(MB) These sentences contradict each other by announcing your final verdict even before the case can be presented (as you did in your very first reply). This refutes any claim to be either open-minded or open to change. The only support you give for this mindset is to dispute centuries worth of basic philosophy concerning the burden of proof for positive existential claims.


You parrot Point #8 any time you say that anything can be explained in terms of "God did it" while offering not a shred of support for the claim while also casting doubts on the ability of science to explain "fundamental origins".
(R) I seldom parrot anything, and certainly not this point. Parroting means to directly repeat something said by another. You've misused the word, apparently for debate purposes, but you do that often, so I'm getting used to it.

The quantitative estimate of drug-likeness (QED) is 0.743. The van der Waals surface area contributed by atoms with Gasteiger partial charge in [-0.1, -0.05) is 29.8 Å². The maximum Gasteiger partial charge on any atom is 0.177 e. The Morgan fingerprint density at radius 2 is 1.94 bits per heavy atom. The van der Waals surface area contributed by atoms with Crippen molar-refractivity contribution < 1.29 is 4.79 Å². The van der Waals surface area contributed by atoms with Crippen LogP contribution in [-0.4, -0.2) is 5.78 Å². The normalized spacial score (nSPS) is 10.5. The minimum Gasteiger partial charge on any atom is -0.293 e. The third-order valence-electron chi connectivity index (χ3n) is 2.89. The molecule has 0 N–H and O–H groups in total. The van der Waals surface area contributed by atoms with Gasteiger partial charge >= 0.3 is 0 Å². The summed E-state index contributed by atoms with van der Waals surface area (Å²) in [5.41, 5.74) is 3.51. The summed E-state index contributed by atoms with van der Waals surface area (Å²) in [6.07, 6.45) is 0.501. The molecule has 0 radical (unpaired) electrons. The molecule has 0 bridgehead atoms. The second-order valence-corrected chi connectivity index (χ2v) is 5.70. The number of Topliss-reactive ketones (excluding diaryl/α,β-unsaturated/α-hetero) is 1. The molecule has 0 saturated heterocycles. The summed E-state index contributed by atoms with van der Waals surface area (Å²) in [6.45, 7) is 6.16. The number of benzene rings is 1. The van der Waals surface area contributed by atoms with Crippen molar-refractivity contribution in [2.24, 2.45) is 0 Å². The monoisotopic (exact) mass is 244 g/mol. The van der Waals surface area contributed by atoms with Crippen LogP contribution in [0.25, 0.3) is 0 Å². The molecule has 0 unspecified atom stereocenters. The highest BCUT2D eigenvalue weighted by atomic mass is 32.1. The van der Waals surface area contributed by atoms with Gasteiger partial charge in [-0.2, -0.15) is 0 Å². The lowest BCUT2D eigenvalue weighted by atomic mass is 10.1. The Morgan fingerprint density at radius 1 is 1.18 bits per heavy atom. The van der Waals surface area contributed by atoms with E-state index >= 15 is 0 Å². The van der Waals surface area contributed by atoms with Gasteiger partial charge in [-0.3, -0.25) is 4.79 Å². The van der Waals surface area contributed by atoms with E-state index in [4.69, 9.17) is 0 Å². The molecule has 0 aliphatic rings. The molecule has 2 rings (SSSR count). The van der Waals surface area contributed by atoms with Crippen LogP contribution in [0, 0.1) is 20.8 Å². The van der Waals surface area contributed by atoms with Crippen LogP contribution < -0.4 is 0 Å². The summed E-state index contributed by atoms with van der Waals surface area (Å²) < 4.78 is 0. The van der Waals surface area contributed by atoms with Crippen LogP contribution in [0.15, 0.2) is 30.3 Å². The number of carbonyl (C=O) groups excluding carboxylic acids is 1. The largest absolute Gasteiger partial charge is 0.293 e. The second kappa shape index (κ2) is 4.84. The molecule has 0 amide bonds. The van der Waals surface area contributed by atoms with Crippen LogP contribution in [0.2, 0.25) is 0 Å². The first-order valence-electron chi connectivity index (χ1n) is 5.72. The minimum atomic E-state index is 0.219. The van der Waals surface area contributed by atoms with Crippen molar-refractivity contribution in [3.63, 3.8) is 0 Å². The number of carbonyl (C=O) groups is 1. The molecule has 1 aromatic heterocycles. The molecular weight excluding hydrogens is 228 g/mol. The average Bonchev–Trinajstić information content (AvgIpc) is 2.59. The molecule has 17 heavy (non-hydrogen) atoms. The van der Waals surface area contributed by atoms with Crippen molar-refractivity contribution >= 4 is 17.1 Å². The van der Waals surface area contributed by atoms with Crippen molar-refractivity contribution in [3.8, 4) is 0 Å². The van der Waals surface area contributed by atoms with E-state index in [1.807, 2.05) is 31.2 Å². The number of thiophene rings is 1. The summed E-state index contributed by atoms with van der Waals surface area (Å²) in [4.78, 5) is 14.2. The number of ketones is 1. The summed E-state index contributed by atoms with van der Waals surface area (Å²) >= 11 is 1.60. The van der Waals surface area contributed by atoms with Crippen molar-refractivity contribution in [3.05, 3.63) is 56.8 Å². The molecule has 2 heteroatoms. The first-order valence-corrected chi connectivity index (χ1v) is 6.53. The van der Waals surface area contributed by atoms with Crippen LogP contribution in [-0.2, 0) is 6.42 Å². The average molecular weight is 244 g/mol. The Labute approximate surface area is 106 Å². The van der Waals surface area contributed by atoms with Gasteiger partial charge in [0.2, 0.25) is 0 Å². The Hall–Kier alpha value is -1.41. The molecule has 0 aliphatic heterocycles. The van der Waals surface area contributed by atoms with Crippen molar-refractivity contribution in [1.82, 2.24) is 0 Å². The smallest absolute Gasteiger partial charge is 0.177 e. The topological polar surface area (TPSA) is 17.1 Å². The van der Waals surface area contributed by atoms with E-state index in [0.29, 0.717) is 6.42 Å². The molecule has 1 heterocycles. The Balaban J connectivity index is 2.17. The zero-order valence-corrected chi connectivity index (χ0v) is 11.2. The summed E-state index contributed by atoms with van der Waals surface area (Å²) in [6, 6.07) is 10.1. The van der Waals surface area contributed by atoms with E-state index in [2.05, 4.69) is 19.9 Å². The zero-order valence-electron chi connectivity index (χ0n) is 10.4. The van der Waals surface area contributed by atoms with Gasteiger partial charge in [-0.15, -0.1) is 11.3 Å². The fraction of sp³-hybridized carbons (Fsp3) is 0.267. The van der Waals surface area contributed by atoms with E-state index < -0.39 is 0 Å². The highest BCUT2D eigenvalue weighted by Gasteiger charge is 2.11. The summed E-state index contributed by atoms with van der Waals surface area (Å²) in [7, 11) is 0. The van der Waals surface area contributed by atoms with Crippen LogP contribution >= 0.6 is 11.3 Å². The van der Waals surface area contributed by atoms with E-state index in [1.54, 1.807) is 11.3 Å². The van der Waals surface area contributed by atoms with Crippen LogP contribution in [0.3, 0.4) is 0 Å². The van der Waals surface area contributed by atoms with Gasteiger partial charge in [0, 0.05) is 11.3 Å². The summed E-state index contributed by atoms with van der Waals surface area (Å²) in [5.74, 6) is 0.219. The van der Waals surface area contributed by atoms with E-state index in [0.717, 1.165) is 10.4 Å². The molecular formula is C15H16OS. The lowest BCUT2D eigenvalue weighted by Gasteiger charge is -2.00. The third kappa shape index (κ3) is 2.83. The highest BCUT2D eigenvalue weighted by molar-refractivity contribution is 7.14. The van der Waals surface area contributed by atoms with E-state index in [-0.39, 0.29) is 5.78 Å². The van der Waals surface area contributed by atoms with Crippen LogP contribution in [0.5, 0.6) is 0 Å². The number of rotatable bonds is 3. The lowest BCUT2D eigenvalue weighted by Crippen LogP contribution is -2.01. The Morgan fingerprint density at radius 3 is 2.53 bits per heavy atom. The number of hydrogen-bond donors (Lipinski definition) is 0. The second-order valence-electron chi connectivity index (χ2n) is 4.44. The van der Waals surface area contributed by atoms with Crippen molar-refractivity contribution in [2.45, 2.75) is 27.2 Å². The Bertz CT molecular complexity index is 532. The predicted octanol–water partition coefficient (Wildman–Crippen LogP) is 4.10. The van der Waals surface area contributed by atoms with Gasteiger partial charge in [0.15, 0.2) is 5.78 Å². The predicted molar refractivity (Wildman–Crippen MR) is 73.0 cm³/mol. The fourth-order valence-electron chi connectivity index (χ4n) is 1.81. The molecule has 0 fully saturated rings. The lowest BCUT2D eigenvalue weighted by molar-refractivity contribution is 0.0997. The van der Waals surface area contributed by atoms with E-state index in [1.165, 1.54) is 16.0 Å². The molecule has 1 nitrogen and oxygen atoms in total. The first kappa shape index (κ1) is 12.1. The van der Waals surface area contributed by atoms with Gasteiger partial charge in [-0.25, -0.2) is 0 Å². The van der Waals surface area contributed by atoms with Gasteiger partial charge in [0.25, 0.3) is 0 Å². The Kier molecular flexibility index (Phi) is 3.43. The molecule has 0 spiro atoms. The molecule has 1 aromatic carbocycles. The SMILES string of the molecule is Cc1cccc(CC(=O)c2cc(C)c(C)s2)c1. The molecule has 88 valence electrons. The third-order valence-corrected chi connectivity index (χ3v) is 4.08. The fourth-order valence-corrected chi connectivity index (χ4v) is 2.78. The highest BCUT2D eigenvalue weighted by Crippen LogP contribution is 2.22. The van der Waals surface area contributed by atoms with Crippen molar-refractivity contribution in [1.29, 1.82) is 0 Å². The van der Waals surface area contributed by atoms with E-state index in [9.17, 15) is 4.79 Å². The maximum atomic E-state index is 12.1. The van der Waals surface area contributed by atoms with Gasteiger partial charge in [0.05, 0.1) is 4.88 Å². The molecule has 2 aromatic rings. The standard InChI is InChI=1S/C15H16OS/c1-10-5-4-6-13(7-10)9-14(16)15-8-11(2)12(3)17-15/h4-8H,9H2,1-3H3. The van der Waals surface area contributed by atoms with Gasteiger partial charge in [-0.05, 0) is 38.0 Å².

(MB) May I assume that this diversionary attack on a word is meant to avoid answering the point being made? Incidentally, the definition of "parrot" as used here is "to repeat or imitate without understanding". That is what you have been doing concerning the standard arguments used by Creationists.


(R) Adding the words "could have" to such a statement makes it less absolute and displays a willingness to open-mindedly consider all alternatives.
(MB) In science, a "could have" argument carries no weight unless there is some evidence to support it. Since you have no such evidence, your "could have" argument is nothing more than a waffle to justify maintaining an unsupportable belief that is nothing more than a personal preference. There is no open-mindedness involved here.